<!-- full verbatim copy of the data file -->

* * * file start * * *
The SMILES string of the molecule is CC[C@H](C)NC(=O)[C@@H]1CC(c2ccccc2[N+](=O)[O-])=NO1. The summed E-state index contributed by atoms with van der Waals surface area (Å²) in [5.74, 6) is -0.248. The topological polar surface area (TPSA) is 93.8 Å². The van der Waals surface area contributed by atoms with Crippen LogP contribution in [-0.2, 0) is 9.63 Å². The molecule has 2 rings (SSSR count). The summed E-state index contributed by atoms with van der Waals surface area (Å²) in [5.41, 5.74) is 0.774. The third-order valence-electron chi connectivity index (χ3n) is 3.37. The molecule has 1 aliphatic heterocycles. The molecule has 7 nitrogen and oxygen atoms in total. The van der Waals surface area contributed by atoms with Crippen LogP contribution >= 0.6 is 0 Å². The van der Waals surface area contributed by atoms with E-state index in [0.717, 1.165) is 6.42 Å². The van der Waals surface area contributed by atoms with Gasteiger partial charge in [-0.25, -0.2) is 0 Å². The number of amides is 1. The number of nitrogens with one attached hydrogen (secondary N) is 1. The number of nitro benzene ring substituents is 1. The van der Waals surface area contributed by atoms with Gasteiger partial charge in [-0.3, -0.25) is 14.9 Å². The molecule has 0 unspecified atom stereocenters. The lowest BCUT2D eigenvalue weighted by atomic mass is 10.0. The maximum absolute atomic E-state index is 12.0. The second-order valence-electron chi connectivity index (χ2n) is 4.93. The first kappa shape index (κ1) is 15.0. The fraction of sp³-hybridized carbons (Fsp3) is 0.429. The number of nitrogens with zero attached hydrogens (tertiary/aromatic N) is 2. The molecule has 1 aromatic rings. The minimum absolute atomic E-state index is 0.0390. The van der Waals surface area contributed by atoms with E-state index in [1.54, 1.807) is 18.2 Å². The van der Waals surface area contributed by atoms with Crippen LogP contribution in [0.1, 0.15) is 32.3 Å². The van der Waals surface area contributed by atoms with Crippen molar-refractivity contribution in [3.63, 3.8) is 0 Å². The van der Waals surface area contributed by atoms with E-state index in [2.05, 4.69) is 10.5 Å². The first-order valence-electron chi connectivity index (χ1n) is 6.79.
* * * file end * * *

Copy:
The SMILES string of the molecule is CC[C@H](C)NC(=O)[C@@H]1CC(c2ccccc2[N+](=O)[O-])=NO1. The summed E-state index contributed by atoms with van der Waals surface area (Å²) in [5.74, 6) is -0.248. The topological polar surface area (TPSA) is 93.8 Å². The van der Waals surface area contributed by atoms with Crippen LogP contribution in [-0.2, 0) is 9.63 Å². The molecule has 2 rings (SSSR count). The summed E-state index contributed by atoms with van der Waals surface area (Å²) in [5.41, 5.74) is 0.774. The third-order valence-electron chi connectivity index (χ3n) is 3.37. The molecule has 1 aliphatic heterocycles. The molecule has 7 nitrogen and oxygen atoms in total. The van der Waals surface area contributed by atoms with Crippen LogP contribution >= 0.6 is 0 Å². The van der Waals surface area contributed by atoms with E-state index in [0.717, 1.165) is 6.42 Å². The van der Waals surface area contributed by atoms with Gasteiger partial charge in [-0.25, -0.2) is 0 Å². The number of amides is 1. The number of nitrogens with one attached hydrogen (secondary N) is 1. The number of nitro benzene ring substituents is 1. The van der Waals surface area contributed by atoms with Gasteiger partial charge in [-0.3, -0.25) is 14.9 Å². The molecule has 0 unspecified atom stereocenters. The lowest BCUT2D eigenvalue weighted by atomic mass is 10.0. The maximum absolute atomic E-state index is 12.0. The second-order valence-electron chi connectivity index (χ2n) is 4.93. The first kappa shape index (κ1) is 15.0. The fraction of sp³-hybridized carbons (Fsp3) is 0.429. The number of nitrogens with zero attached hydrogens (tertiary/aromatic N) is 2. The molecule has 1 aromatic rings. The minimum absolute atomic E-state index is 0.0390. The van der Waals surface area contributed by atoms with E-state index in [1.54, 1.807) is 18.2 Å². The van der Waals surface area contributed by atoms with Crippen LogP contribution in [0.1, 0.15) is 32.3 Å². The van der Waals surface area contributed by atoms with Crippen molar-refractivity contribution in [3.63, 3.8) is 0 Å². The van der Waals surface area contributed by atoms with E-state index in [2.05, 4.69) is 10.5 Å². The first-order valence-electron chi connectivity index (χ1n) is 6.79.